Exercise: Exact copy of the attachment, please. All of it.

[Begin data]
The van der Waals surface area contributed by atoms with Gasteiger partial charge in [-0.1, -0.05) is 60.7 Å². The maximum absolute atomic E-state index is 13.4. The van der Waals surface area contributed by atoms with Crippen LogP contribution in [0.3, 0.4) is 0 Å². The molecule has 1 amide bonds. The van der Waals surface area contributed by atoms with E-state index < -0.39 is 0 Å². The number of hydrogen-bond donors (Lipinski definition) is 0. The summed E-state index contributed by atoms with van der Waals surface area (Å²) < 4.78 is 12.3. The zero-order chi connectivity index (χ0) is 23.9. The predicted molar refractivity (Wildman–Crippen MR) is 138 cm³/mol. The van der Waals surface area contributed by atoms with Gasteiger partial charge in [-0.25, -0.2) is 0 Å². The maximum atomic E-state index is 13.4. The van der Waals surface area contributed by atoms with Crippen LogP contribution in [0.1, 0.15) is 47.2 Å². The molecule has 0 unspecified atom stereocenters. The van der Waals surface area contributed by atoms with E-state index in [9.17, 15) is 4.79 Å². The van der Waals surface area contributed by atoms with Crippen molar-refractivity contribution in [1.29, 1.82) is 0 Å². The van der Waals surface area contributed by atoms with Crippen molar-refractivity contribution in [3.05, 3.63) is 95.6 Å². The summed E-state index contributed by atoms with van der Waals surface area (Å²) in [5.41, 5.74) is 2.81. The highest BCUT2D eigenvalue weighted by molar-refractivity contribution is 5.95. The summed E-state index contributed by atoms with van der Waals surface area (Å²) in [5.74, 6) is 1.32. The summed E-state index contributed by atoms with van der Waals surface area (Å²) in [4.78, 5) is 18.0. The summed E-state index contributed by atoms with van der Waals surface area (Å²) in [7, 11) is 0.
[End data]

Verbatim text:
The van der Waals surface area contributed by atoms with Gasteiger partial charge in [-0.1, -0.05) is 60.7 Å². The maximum absolute atomic E-state index is 13.4. The van der Waals surface area contributed by atoms with Crippen LogP contribution in [0.3, 0.4) is 0 Å². The molecule has 1 amide bonds. The van der Waals surface area contributed by atoms with E-state index < -0.39 is 0 Å². The number of hydrogen-bond donors (Lipinski definition) is 0. The summed E-state index contributed by atoms with van der Waals surface area (Å²) < 4.78 is 12.3. The zero-order chi connectivity index (χ0) is 23.9. The predicted molar refractivity (Wildman–Crippen MR) is 138 cm³/mol. The van der Waals surface area contributed by atoms with Gasteiger partial charge in [-0.25, -0.2) is 0 Å². The maximum atomic E-state index is 13.4. The van der Waals surface area contributed by atoms with Crippen LogP contribution in [0.1, 0.15) is 47.2 Å². The molecule has 0 unspecified atom stereocenters. The van der Waals surface area contributed by atoms with E-state index in [9.17, 15) is 4.79 Å². The van der Waals surface area contributed by atoms with Crippen molar-refractivity contribution in [1.29, 1.82) is 0 Å². The van der Waals surface area contributed by atoms with Crippen molar-refractivity contribution in [3.05, 3.63) is 95.6 Å². The summed E-state index contributed by atoms with van der Waals surface area (Å²) in [5.41, 5.74) is 2.81. The highest BCUT2D eigenvalue weighted by molar-refractivity contribution is 5.95. The summed E-state index contributed by atoms with van der Waals surface area (Å²) in [5.74, 6) is 1.32. The summed E-state index contributed by atoms with van der Waals surface area (Å²) in [4.78, 5) is 18.0. The summed E-state index contributed by atoms with van der Waals surface area (Å²) in [7, 11) is 0.